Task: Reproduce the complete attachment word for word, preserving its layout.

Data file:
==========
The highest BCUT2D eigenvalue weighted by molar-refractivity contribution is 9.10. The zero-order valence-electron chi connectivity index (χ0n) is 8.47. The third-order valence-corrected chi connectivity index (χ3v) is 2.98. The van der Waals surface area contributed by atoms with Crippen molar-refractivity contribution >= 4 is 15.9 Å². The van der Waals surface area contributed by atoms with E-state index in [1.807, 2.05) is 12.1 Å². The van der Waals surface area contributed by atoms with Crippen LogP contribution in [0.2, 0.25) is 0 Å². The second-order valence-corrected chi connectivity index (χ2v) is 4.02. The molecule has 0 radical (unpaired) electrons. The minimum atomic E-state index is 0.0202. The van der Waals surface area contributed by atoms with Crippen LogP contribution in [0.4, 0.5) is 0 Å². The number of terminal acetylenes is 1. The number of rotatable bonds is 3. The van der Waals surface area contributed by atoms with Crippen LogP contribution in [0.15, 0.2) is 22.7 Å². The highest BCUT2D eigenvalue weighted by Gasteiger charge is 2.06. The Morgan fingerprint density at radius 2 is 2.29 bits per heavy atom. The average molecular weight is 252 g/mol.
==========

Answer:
The highest BCUT2D eigenvalue weighted by molar-refractivity contribution is 9.10. The zero-order valence-electron chi connectivity index (χ0n) is 8.47. The third-order valence-corrected chi connectivity index (χ3v) is 2.98. The van der Waals surface area contributed by atoms with Crippen molar-refractivity contribution >= 4 is 15.9 Å². The van der Waals surface area contributed by atoms with E-state index in [1.807, 2.05) is 12.1 Å². The van der Waals surface area contributed by atoms with Crippen LogP contribution in [0.2, 0.25) is 0 Å². The second-order valence-corrected chi connectivity index (χ2v) is 4.02. The molecule has 0 radical (unpaired) electrons. The minimum atomic E-state index is 0.0202. The van der Waals surface area contributed by atoms with Crippen LogP contribution in [0.4, 0.5) is 0 Å². The number of terminal acetylenes is 1. The number of rotatable bonds is 3. The van der Waals surface area contributed by atoms with Crippen LogP contribution in [0.15, 0.2) is 22.7 Å². The highest BCUT2D eigenvalue weighted by Gasteiger charge is 2.06. The Morgan fingerprint density at radius 2 is 2.29 bits per heavy atom. The average molecular weight is 252 g/mol.